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American affairs in London.

speeches of Mr. Adams, Federal Minister, and Lord Palmerston at the Lord Mayer's Banquet,

At the Lord Mayor's dinner, on the 9th of November, the following speeches were made:

Remarks of the Lord Mayor.

I have now to propose to you the health of a distinguished body of men, whose mission is the loftiest which can be committed to any class. To the gentlemen whose health I am now about to propose is committed the charge of preserving the peace of the world. I allude to the diplomatic body. But for their exertions, their talents, tact and ability, there have been hundreds of occasions during the last fifty years in which we might have been involved in war. We have here to-night several gentlemen, the elite of their respective countries, chosen for their great ability and knowledge, who are sent here to represent their respective countries, to negotiate all questions difficult or easy, to save us from that resource which would land us in great calamities.

I am about to associate with this toast the name of a gentleman whose mind must necessarily, under the circumstances, be occupied much with the affairs of his own country, which unhappily is at this moment in a condition to require the sympathies of the world. In no country will those sympathies be yielded more readily than in this. [Cheers.] I need not say I allude to America. I will associate with this toast the name of the American Minister, and I can assure him — taking on myself, for the moment to be the exponent of the feelings and sentiments of this great city, over which I have the honor to preside — I can assure him of the entire sympathy of the citizens of London, and I think I may say of the whole British people. I can assure him that our most earnest desire is to see the day when those difficulties, which we hope are only temporary, shall be entirely eradicated from the soil of that great and free country, [Loud cheers.]

Response of Mr. Adams.

My Lord Mayer, Ladies and Gentlemen:--In behalf of my brethren of the Corps Diplomatic, I desire to express our grateful thanks for the compliment which you have paid it. I take pride in being a member of that body, not for any trifling distinction it may give me, but because it opens an opportunity for doing good. Whatever may have been said of diplomacy, it has ever seemed to me one of the great inventions of modern times. Its mission is to preserve peace. In antiquity, the quarrels of nations were immediately followed by war. The sword was the only negotiation, the victorious chieftain commonly ended by dictating terms of humiliation to his fallen enemy. All this has been materially changed, now that negotiation always precedes war, and very often averts it altogether. Indeed, it may safely be said that the chain of relations established by diplomacy furnishes perpetual means for the restoration of friendly feeling between nations. When they are rushing into a state of mutual tradition, either accidentally or by the agency of ill-tempered mischief-makers on both sides, (for such people will always be found in every community,) then is felt the value of an authorized agency ever present to explain mistakes, to correct misapprehensions, and to retract errors in season — to check the growth of the trouble and restore good feeling.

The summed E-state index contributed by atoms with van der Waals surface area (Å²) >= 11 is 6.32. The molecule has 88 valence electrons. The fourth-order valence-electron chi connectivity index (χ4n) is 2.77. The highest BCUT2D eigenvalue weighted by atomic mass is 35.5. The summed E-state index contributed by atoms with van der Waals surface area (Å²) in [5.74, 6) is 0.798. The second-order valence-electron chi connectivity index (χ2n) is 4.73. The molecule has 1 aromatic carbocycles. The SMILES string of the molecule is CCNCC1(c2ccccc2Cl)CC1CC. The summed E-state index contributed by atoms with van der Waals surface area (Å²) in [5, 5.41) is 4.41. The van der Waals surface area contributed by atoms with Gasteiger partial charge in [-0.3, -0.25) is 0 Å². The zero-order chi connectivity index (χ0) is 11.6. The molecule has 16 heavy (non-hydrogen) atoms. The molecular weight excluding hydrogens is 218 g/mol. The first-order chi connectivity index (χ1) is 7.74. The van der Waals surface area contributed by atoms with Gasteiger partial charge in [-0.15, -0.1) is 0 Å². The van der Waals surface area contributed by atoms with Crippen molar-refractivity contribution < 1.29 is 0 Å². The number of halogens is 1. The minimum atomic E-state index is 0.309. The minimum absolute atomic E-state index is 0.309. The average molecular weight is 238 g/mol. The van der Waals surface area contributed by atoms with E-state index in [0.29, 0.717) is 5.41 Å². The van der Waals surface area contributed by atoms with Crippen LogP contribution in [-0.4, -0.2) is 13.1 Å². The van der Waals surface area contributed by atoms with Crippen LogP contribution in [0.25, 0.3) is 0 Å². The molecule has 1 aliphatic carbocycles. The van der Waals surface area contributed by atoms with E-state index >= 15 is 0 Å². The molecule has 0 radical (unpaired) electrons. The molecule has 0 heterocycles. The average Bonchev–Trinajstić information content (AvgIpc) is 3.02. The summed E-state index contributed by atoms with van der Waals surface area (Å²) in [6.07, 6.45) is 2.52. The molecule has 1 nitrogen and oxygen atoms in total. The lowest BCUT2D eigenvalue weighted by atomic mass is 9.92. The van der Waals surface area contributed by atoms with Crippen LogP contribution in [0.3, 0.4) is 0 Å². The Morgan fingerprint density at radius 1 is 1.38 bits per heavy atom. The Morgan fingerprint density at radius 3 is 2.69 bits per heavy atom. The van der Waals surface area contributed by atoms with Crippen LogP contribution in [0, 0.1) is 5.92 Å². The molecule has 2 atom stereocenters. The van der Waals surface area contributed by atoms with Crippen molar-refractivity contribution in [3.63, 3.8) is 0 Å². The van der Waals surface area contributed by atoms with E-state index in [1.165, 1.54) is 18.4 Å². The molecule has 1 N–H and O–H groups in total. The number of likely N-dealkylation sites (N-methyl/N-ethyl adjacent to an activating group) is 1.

In these latter days few Governments go to war for the mere love it. The prodigious exhaustion it soon brings on, not less than the growing influence of public opinion throughout the civilized world, teaches a lesson of patience and forbearance that gives full play for the active intervention of a wise negotiator. A friendly voice may then soothe the waves in the midst of their agitation, and then reduce the surface once more to sunny calm. [Cheers.] There is, moreover, another beneficial change of a still later date, which I will take the liberty to notice as having happened to the diplomacy of nations. Not a great while ago it had the reputation of being tricky and false — of taking advantage of the secrecy with which it was conducted to play an unfair game.

The history of the past is filled with examples of eminent men, who considered it the height of merit to snow skill in outwitting their neighbors in negotiation. Indeed, there is an anecdote told, of a very distinguished public character of the last age in France — I know not with what justice — that such was the reputation he had obtained as an adept in deception in one part of his life, that from that time he made up his mind airways to tell the truth, being confident nobody would ever think of believing him, and that thus he might the better conceal his objects. [A laugh.] Be this as it may, I prefer to appear from the old example of Prince Talleyrand, to a later one of a veteran diplomatise of your own country, who, after serving a long career of distinction abroad, has come back to enjoy the honors he has won so well in a green old age at home. I allude to Lord Stratford do hedcliffe, [cheers,] who, in the testimony he gave before a committees of Parliament, recorded his deliberate opinion that the present practice in negotiation, so far as his experience went, was plain and straightforward, and in good faith; that there was little desire for secrecy merely as a screen for deception, and that most countries acted under a sense of their share of responsibility for honesty of conduct before the world. I say that I prefer to adopt this later theory on my coming in as a member of the Diplomatic Corps, because I should scarcely know how to act upon any other.